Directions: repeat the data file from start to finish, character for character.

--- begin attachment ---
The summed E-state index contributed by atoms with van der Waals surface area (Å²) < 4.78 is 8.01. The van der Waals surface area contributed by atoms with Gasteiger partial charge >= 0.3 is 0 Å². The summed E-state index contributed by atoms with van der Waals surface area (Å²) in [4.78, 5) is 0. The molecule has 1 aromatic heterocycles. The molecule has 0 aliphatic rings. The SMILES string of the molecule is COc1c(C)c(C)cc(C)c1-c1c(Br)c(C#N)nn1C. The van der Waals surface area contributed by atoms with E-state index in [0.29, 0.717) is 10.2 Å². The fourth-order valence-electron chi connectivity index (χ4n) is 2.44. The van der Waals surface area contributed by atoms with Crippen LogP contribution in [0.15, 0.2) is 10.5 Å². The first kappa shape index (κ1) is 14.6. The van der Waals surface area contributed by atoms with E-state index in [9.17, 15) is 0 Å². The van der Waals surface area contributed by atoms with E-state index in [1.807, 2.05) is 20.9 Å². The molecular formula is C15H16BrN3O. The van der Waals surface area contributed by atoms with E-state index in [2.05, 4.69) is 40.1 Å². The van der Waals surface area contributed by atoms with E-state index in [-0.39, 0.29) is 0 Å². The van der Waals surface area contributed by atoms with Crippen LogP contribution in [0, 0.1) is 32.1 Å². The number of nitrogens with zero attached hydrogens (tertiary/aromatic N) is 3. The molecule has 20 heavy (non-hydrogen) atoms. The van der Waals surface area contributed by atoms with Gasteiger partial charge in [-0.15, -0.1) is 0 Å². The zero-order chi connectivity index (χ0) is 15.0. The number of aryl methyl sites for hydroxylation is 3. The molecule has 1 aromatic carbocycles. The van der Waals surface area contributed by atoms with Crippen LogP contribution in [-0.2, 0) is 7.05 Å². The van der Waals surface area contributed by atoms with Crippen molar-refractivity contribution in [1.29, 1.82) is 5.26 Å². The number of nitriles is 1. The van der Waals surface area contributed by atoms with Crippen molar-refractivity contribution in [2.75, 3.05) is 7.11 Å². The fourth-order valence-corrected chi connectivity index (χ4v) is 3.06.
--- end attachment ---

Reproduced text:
The summed E-state index contributed by atoms with van der Waals surface area (Å²) < 4.78 is 8.01. The van der Waals surface area contributed by atoms with Gasteiger partial charge >= 0.3 is 0 Å². The summed E-state index contributed by atoms with van der Waals surface area (Å²) in [4.78, 5) is 0. The molecule has 1 aromatic heterocycles. The molecule has 0 aliphatic rings. The SMILES string of the molecule is COc1c(C)c(C)cc(C)c1-c1c(Br)c(C#N)nn1C. The van der Waals surface area contributed by atoms with E-state index in [0.29, 0.717) is 10.2 Å². The fourth-order valence-electron chi connectivity index (χ4n) is 2.44. The van der Waals surface area contributed by atoms with Crippen LogP contribution in [0.15, 0.2) is 10.5 Å². The first kappa shape index (κ1) is 14.6. The van der Waals surface area contributed by atoms with E-state index in [9.17, 15) is 0 Å². The van der Waals surface area contributed by atoms with E-state index in [1.807, 2.05) is 20.9 Å². The molecular formula is C15H16BrN3O. The van der Waals surface area contributed by atoms with E-state index in [2.05, 4.69) is 40.1 Å². The van der Waals surface area contributed by atoms with E-state index in [-0.39, 0.29) is 0 Å². The van der Waals surface area contributed by atoms with Crippen LogP contribution in [0, 0.1) is 32.1 Å². The number of nitrogens with zero attached hydrogens (tertiary/aromatic N) is 3. The molecule has 20 heavy (non-hydrogen) atoms. The van der Waals surface area contributed by atoms with Gasteiger partial charge in [-0.15, -0.1) is 0 Å². The zero-order chi connectivity index (χ0) is 15.0. The number of aryl methyl sites for hydroxylation is 3. The molecule has 1 aromatic carbocycles. The van der Waals surface area contributed by atoms with Crippen LogP contribution in [-0.2, 0) is 7.05 Å². The van der Waals surface area contributed by atoms with Crippen molar-refractivity contribution in [1.29, 1.82) is 5.26 Å². The number of nitriles is 1. The van der Waals surface area contributed by atoms with Crippen molar-refractivity contribution in [2.75, 3.05) is 7.11 Å². The fourth-order valence-corrected chi connectivity index (χ4v) is 3.06.